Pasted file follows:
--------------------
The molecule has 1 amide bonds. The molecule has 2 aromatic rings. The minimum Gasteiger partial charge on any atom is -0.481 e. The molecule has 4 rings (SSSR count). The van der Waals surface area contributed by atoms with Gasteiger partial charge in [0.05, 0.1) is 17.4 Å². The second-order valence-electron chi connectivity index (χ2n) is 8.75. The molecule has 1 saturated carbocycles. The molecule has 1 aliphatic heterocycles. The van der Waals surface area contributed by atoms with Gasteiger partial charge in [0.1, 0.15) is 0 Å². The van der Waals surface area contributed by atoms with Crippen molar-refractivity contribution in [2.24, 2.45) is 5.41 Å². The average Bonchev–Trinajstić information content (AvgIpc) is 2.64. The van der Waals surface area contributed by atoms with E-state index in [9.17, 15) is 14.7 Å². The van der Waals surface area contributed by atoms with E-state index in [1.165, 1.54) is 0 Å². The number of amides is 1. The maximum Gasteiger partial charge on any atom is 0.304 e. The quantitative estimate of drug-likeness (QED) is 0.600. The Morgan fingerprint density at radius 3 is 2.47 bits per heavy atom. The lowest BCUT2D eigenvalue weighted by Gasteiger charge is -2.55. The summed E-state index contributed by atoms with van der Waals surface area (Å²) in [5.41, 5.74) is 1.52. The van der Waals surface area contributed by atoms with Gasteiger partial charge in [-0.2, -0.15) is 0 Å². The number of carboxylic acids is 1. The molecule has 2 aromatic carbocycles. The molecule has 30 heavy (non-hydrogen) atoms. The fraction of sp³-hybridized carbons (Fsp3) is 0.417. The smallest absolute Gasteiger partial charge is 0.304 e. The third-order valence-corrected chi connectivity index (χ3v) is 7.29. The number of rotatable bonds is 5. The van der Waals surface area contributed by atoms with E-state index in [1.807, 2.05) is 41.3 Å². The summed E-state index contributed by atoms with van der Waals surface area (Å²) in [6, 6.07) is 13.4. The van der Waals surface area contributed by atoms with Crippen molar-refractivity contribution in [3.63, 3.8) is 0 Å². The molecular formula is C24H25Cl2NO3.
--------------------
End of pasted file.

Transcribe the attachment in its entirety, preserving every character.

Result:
The molecule has 1 amide bonds. The molecule has 2 aromatic rings. The minimum Gasteiger partial charge on any atom is -0.481 e. The molecule has 4 rings (SSSR count). The van der Waals surface area contributed by atoms with Gasteiger partial charge in [0.05, 0.1) is 17.4 Å². The second-order valence-electron chi connectivity index (χ2n) is 8.75. The molecule has 1 saturated carbocycles. The molecule has 1 aliphatic heterocycles. The van der Waals surface area contributed by atoms with Gasteiger partial charge in [0.1, 0.15) is 0 Å². The van der Waals surface area contributed by atoms with Crippen molar-refractivity contribution in [2.24, 2.45) is 5.41 Å². The average Bonchev–Trinajstić information content (AvgIpc) is 2.64. The van der Waals surface area contributed by atoms with E-state index in [9.17, 15) is 14.7 Å². The van der Waals surface area contributed by atoms with E-state index in [1.165, 1.54) is 0 Å². The number of amides is 1. The maximum Gasteiger partial charge on any atom is 0.304 e. The quantitative estimate of drug-likeness (QED) is 0.600. The Morgan fingerprint density at radius 3 is 2.47 bits per heavy atom. The lowest BCUT2D eigenvalue weighted by Gasteiger charge is -2.55. The summed E-state index contributed by atoms with van der Waals surface area (Å²) in [5.41, 5.74) is 1.52. The van der Waals surface area contributed by atoms with Gasteiger partial charge in [-0.2, -0.15) is 0 Å². The number of carboxylic acids is 1. The molecule has 2 aromatic carbocycles. The molecule has 30 heavy (non-hydrogen) atoms. The fraction of sp³-hybridized carbons (Fsp3) is 0.417. The smallest absolute Gasteiger partial charge is 0.304 e. The third-order valence-corrected chi connectivity index (χ3v) is 7.29. The number of rotatable bonds is 5. The van der Waals surface area contributed by atoms with E-state index in [1.807, 2.05) is 41.3 Å². The summed E-state index contributed by atoms with van der Waals surface area (Å²) in [6, 6.07) is 13.4. The van der Waals surface area contributed by atoms with Crippen molar-refractivity contribution in [3.63, 3.8) is 0 Å². The molecular formula is C24H25Cl2NO3.